As recently as 2015, the leaders of most of the major hotel companies were quoted as saying that the sharing economy had yet to take a measurable chunk of its business away. However, even if that were the case, there has been a widespread, if indirect, impact from the move to “asset-lite” business models of companies like Airbnb and Uber which don’t own real estate or vehicles.
Starwood Hotels & Resorts, in particular, owned a higher percentage of its properties than most other hotel companies, and this was deemed a drag on its market value, helping to force its $13.6 billion merger with Marriott in 2016. Since then, the combined company has been divesting real estate and moving toward a more asset-lite approach while also investing heavily in digital to improve the customer experience versus new rivals.
4) Cleantech and the downward pressure on energy prices has created new winners and losers in one of the world’s biggest industries.
With $1.7 trillion in global investment, the energy sector is also among the world’s largest industries facing creative destruction and transformation.
The massive shift of investment to renewables has finally reached critical mass, with investment in solar, wind and related grid capacity now surpassing total investment in new fossil fuel resources for the first time, according to the International Energy Agency.
Solar and wind are now either the same price or cheaper than new fossil fuel capacity in more than 30 countries, according to the World Economic Forum. In the U.S., jobs in solar are growing at 17X the rate of the economy and are more than double the number of coal jobs.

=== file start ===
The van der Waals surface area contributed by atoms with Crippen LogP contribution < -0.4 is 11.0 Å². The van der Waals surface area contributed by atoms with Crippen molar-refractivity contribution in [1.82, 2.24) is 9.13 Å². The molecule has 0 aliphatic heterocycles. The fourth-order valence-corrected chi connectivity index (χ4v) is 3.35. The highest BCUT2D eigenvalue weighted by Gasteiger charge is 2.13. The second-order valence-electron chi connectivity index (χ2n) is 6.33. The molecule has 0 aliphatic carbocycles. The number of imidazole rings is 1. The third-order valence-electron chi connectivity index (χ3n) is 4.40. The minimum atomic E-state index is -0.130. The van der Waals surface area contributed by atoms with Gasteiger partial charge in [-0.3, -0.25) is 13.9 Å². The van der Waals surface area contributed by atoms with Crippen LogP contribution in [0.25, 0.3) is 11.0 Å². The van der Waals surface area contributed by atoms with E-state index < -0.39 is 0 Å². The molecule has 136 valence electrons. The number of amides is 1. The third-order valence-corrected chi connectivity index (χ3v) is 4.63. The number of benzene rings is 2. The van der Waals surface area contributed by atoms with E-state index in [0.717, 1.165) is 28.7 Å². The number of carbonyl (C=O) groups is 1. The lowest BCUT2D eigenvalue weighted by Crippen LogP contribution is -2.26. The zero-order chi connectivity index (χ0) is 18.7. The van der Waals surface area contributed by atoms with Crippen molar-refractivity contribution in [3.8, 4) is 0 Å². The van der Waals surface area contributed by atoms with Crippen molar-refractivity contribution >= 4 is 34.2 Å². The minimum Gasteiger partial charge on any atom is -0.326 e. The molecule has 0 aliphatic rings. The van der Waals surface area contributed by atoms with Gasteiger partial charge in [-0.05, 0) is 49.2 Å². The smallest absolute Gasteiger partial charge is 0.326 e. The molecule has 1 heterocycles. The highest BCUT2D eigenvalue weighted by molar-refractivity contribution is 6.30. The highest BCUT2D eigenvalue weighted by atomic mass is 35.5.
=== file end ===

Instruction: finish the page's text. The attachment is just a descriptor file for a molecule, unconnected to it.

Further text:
The market reflected these shifts. The S&P Global Clean energy index posted an 18% rise in 2017 (roughly in line with the 19.5% gain of the S&P 500 index for the year). In comparison, the fossil-fuel based S&P Global Energy Index posted performance of about 7%, and the domestic S&P Energy Index was at 3%.
This lagging performance of traditional energy companies is a direct result of extreme downward pressure on the prices of fossil fuels, crippling many of the profit models of leading players, leading to bankruptcies and consolidation.
Among the oil and gas companies dropping off the S&P 500 over the past two years are Transocean, Southwest Energy, Murphy Oil, and Diamond Offshore Drilling (do to drops in market cap), as well as Spectra Energy, TECO Energy, and Columbia Pipeline (due to acquisitions).
It’s why many incumbent energy companies are massively investing in renewables, which requires new business models, new growth strategies, and new organizational capabilities.
5) The explosion of private “decacorn” companies signals accelerating turbulence in the years ahead.
The term unicorn was created five years ago to describe privately-held startups with valuations of $1 billion or more. The idea was that such beasts were rare. Not anymore. While there were 82 such companies as recently as 2015, there are now more than 275, according to Crunchbase.
Indeed, the term “decacorns” has been invented to describe companies with private valuations now above $10 billion. Such valuations put them comfortably above the threshold for making the S&P 500. And as we’ve seen with Alibaba, many non-U.S. firms are seeking to go public on American stock markets.
It’s a good bet that today’s multi-billion-dollar startups will continually disrupt incumbent leaders across industries for years to come. Those industries range from transportation (Uber and Lyft), financial services (ANT Financial and SoFi), aerospace (Space-X), real estate (We Work), healthcare (Outcome Health), energy (Bloom Energy) as well as everything in the technology space.